School lunches were another place that I noticed our “different” lifestyle. I was sometimes disappointed with my peanut butter and jelly on whole wheat bread, carrots and grapes in comparison to my classmate’s lunches that consisted of peanut butter and fluff on white bread, Dunk-a-Roos and Doritos. I didn’t appreciate my “boring” lunches then, but now as an adult, I am so thankful my mom fed us a really healthy diet. Also as far as lifestyle, my parents really value the importance of exercising often. They both did and still do a lot of running, biking, lifting and other physical activities. I was fortunate enough to be driven around to many dance, cheerleading and gymnastics practices since I was in preschool, which gave me a great appreciation for staying active. My brothers were also involved in many different sports including soccer, football, baseball, wrestling and lacrosse.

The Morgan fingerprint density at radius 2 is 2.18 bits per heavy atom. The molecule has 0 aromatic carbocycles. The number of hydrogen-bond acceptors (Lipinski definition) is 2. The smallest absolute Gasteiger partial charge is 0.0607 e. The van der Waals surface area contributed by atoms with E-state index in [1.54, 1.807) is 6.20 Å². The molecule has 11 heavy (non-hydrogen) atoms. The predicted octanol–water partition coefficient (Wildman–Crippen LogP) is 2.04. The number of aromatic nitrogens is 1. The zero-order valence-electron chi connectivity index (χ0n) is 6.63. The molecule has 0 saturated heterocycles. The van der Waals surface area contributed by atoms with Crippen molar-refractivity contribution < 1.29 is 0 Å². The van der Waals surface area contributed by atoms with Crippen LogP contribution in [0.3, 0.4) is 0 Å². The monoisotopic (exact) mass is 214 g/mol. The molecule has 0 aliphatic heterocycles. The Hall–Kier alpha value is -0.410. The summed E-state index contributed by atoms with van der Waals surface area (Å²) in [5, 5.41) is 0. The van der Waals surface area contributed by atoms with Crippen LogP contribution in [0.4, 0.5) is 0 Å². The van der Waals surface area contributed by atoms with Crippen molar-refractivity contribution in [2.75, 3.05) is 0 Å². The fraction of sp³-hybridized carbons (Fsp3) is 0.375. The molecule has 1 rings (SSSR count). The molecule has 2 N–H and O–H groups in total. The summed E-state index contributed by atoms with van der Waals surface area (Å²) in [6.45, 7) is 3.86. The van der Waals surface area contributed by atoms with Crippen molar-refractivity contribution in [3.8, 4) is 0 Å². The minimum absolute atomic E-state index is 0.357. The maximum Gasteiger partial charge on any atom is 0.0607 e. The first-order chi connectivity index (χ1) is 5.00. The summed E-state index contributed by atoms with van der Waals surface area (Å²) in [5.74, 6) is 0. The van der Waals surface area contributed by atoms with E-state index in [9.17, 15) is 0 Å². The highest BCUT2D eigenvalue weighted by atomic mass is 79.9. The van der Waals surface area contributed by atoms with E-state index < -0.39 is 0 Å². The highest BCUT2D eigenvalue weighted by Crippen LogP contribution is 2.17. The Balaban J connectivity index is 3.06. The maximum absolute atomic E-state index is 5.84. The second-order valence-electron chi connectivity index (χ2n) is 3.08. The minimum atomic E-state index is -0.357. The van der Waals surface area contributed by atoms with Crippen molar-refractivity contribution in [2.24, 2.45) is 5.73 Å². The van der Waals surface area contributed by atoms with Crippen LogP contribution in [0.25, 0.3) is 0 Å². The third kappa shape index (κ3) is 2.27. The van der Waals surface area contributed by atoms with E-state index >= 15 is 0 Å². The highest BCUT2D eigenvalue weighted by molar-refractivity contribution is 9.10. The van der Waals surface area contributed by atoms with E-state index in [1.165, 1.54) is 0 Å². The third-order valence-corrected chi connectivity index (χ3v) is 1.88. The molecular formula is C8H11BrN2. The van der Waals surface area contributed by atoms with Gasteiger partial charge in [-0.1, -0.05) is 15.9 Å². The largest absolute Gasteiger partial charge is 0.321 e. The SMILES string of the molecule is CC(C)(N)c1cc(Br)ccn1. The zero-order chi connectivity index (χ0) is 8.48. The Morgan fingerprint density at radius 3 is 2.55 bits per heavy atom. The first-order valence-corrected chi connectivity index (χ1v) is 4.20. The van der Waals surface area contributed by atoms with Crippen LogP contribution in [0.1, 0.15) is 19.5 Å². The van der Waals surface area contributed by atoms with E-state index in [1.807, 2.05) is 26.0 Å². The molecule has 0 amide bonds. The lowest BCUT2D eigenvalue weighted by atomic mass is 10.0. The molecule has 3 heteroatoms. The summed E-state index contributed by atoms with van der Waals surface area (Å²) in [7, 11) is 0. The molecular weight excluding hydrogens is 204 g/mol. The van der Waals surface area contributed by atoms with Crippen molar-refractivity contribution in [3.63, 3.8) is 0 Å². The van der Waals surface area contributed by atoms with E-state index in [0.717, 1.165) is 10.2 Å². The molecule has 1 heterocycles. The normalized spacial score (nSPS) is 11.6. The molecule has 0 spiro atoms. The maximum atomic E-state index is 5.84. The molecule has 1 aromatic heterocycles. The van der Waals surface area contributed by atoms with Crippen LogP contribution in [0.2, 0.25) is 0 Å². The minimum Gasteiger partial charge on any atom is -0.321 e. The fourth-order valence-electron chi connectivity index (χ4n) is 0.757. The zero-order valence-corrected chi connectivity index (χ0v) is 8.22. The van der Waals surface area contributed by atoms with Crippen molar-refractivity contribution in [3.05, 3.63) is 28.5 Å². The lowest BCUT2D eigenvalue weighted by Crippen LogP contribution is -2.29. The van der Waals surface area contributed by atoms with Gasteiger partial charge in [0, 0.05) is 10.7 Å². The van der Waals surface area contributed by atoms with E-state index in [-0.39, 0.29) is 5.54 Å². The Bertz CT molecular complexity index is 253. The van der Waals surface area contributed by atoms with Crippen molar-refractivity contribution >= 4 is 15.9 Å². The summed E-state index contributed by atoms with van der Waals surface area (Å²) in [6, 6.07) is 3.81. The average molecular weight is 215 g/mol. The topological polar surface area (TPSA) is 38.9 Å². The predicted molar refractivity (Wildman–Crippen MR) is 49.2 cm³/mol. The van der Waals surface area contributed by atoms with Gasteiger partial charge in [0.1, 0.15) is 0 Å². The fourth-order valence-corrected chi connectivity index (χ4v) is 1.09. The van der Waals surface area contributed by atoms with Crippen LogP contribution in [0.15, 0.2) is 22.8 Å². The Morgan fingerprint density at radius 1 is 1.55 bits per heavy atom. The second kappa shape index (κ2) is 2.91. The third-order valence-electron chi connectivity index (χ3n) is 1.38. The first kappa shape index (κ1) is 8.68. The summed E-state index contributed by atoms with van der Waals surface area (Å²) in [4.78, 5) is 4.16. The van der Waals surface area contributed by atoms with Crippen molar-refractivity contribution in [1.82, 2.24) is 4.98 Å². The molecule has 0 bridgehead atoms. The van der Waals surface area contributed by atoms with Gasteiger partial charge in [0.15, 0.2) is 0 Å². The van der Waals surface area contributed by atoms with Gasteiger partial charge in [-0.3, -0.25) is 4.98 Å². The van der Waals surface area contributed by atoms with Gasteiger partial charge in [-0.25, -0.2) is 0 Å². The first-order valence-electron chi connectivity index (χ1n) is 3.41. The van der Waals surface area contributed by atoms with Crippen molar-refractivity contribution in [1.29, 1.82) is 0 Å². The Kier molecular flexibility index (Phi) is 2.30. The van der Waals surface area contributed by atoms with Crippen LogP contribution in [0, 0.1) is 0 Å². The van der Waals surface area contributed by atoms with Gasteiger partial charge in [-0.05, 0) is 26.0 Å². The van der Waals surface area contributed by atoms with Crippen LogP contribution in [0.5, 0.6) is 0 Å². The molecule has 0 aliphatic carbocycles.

Getting consistent chiropractic care helped my brothers and I excel within our sports, which was awesome to experience. We were fortunate enough to come home to our Dad and say, “My ankle feels funny, can you please fix my ankle?” and “I got tackled really hard in that game and need an adjustment immediately!” There are definitely perks to being a chiropractic kid, perks I didn’t fully appreciate until I began to pursue the journey of becoming a chiropractor as well. Overall, I feel very blessed to have been raised in a chiropractic family and I hope more people will embrace the chiropractic lifestyle in the future.